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10 tips for a longer-lasting smartphone battery

1. Adjust your usage. One simple way to save some juice would be to use it less. I know it’s tough. But if you have the willpower to set the thing aside for a period of time without giving in to the urge to check the markets prices or update your Facebook status, you win.

2. Turn the display brightness down. The display sucks battery life more than anything else on your phone. If your phone doesn’t have an auto-brightness feature, dim the display as low as you can, while still being able to read the screen. For Android, tap Settings, then Display, then Brightness and slide the dial to the proper level. For iOS, tap Settings, then Brightness and slide dial.

3. Bluetooth is a big-time battery drain. Many rely on Bluetooth for hands-free operation, among other things, but turning that feature off can potentially mean an extra hour of battery life. For Android, tap Settings, then Wireless & Networks and deselect Bluetooth. For iOS, tap Settings, then Bluetooth and toggle to Off.

4. Quit vibrating. Maybe it’s too loud in your tractor or truck to hear the phone ring, so you switch it over to vibrate. Unfortunately, the vibration uses more power than a ring, so consider switching it when you can.

5. Close unnecessary apps. Whether you realize it or not, your smartphone might be running multiple apps at once, using more battery than needed. For Android, consider the Advanced Task Killer app ($4.99 from Google Play), which automatically kills apps not being used. For iOS, double-tap the Home button until the multitasking tray appears, hold an icon until an X appears, and tap the X to close the app.

6. Turn off GPS. GPS is one of the key components of a smartphone, enabling maps and apps to tack your phone’s location for directions and more, but the radio signals it uses to connect to satellites suck battery life. For Android, tap Settings, then Location, and deselect the GPS options. For iOS, disable GPS by going to Settings, tapping on Location Services, and toggling to Off.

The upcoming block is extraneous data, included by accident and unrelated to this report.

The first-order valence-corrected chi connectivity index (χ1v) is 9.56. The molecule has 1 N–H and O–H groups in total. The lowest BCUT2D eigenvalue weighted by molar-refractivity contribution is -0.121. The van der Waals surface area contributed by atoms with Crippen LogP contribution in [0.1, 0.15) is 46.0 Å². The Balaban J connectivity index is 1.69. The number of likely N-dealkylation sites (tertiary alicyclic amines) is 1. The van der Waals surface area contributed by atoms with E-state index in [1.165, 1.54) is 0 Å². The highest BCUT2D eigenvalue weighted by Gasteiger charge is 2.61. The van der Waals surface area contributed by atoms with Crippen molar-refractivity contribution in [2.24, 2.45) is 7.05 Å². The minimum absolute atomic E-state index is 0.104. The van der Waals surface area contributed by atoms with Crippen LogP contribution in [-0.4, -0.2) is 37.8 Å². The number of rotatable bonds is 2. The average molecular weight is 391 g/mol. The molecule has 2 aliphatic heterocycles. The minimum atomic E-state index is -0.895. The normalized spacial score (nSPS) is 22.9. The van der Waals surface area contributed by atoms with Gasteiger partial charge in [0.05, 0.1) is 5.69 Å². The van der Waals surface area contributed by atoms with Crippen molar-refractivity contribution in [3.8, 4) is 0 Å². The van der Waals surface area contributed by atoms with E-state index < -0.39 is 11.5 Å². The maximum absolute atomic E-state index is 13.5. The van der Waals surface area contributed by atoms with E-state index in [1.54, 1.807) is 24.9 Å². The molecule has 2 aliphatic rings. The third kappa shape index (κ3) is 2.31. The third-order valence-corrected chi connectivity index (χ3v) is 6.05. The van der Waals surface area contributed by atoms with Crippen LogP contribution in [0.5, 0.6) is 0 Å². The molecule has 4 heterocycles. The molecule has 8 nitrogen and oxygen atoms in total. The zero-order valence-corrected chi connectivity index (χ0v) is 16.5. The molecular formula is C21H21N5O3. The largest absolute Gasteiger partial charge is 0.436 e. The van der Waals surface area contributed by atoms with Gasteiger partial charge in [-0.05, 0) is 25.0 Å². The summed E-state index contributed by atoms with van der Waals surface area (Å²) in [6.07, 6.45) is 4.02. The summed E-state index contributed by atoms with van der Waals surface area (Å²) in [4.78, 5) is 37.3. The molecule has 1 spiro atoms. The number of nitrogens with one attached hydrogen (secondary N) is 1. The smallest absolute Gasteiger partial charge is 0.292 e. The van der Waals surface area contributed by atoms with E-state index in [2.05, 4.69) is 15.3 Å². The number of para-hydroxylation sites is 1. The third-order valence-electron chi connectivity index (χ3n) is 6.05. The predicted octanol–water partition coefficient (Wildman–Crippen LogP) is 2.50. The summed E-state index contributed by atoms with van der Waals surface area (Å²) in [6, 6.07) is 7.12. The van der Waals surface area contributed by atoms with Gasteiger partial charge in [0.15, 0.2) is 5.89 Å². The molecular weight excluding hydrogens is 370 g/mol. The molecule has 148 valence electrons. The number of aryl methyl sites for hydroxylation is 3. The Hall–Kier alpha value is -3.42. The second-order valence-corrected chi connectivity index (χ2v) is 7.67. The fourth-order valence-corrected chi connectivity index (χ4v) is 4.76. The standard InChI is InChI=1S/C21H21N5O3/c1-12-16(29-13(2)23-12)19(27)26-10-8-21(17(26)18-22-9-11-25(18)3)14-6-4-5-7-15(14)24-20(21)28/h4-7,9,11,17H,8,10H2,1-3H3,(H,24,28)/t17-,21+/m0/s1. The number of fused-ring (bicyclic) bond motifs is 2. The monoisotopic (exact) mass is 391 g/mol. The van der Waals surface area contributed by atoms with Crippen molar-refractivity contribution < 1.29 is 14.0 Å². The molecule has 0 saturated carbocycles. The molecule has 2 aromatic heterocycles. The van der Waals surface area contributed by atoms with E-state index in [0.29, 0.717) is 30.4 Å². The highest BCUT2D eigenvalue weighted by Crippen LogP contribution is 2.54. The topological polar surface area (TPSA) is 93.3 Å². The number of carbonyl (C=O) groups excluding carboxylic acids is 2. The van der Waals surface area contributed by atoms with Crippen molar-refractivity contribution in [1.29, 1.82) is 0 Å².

7. Disable push notifications. As you’ve likely noticed, many apps offer push notifications – quick alerts when you receive a new text message, for example. In most cases, this note causes your screen to light up and your sound to chirp, draining battery life. If the notification isn’t essential, consider disabling it. For Android, tap Settings, then Apps, then select the app for which you want to disable notifications. Tap on the check mark box next to Show Notification. For iOS, tap Settings, then Notifications, then select the appropriate app and toggle the Notification Center to Off.

8. No Wi-Fi network. There’s not much sense in leaving Wi-Fi on when you’re away from an Internet signal, so turn the service off when you’re out and about. Then just toggle it back on when you’re near some service. For Android, tap Settings, then Wi-Fi Settings and deselect Wi-Fi. For iOS, tap Settings, then Wi-Fi and toggle to Off. 

9. Switch to Airplane Mode. If you don't need to make a call, but still want to use some of the functions that don't transmit a signal (music, camera, games), enable Airplane Mode. For Android, tap on Settings, then Wireless & Networks and select Airplane Mode. For iOS, tap Settings, then toggle Airplane Mode to the On position.

10. Just turn the phone off. When inactive or in case of emergency such as a natural disaster when battery conservation is vital, consider turning the phone off altogether. Turn it on for brief periods to make phone calls, send text messages, and use other important utility features.

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